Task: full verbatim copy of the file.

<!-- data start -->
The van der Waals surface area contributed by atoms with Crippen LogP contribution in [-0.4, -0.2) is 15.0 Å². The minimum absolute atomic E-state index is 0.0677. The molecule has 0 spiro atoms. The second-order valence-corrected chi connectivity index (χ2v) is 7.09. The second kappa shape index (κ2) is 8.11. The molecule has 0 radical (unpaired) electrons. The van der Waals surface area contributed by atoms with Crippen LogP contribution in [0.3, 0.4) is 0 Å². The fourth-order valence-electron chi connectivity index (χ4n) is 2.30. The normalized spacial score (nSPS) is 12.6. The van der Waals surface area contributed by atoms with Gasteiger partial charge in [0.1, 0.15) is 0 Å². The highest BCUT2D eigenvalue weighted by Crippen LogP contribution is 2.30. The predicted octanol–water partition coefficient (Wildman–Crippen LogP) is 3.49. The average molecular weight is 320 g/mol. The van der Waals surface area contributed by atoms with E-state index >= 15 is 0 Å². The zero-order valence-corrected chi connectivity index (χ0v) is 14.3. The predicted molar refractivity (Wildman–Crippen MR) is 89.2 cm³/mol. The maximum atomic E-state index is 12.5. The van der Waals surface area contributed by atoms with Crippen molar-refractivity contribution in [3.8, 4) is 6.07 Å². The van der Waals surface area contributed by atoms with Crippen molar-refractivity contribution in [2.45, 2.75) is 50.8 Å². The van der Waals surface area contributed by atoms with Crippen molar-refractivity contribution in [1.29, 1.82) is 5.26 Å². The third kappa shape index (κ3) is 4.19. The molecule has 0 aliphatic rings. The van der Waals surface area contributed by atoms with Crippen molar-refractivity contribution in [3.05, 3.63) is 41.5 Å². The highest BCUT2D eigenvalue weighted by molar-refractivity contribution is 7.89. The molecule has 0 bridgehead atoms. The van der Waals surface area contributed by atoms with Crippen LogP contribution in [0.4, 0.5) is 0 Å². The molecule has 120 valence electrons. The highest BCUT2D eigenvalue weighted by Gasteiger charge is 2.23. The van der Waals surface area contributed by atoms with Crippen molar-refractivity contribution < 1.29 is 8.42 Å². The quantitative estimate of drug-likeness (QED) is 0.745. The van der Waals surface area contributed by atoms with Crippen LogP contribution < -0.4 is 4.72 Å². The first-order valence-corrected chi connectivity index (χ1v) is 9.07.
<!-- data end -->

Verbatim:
The van der Waals surface area contributed by atoms with Crippen LogP contribution in [-0.4, -0.2) is 15.0 Å². The minimum absolute atomic E-state index is 0.0677. The molecule has 0 spiro atoms. The second-order valence-corrected chi connectivity index (χ2v) is 7.09. The second kappa shape index (κ2) is 8.11. The molecule has 0 radical (unpaired) electrons. The van der Waals surface area contributed by atoms with Crippen LogP contribution in [0.3, 0.4) is 0 Å². The fourth-order valence-electron chi connectivity index (χ4n) is 2.30. The normalized spacial score (nSPS) is 12.6. The van der Waals surface area contributed by atoms with Gasteiger partial charge in [0.1, 0.15) is 0 Å². The highest BCUT2D eigenvalue weighted by Crippen LogP contribution is 2.30. The predicted octanol–water partition coefficient (Wildman–Crippen LogP) is 3.49. The average molecular weight is 320 g/mol. The van der Waals surface area contributed by atoms with E-state index >= 15 is 0 Å². The zero-order valence-corrected chi connectivity index (χ0v) is 14.3. The predicted molar refractivity (Wildman–Crippen MR) is 89.2 cm³/mol. The maximum atomic E-state index is 12.5. The van der Waals surface area contributed by atoms with Crippen molar-refractivity contribution in [3.8, 4) is 6.07 Å². The van der Waals surface area contributed by atoms with Crippen molar-refractivity contribution in [2.45, 2.75) is 50.8 Å². The van der Waals surface area contributed by atoms with Crippen molar-refractivity contribution in [1.29, 1.82) is 5.26 Å². The third kappa shape index (κ3) is 4.19. The molecule has 0 aliphatic rings. The van der Waals surface area contributed by atoms with Crippen molar-refractivity contribution in [3.05, 3.63) is 41.5 Å². The highest BCUT2D eigenvalue weighted by molar-refractivity contribution is 7.89. The molecule has 0 bridgehead atoms. The van der Waals surface area contributed by atoms with Crippen LogP contribution in [0.4, 0.5) is 0 Å². The molecule has 120 valence electrons. The highest BCUT2D eigenvalue weighted by Gasteiger charge is 2.23. The van der Waals surface area contributed by atoms with Crippen molar-refractivity contribution < 1.29 is 8.42 Å². The quantitative estimate of drug-likeness (QED) is 0.745. The van der Waals surface area contributed by atoms with Crippen LogP contribution < -0.4 is 4.72 Å². The first-order valence-corrected chi connectivity index (χ1v) is 9.07.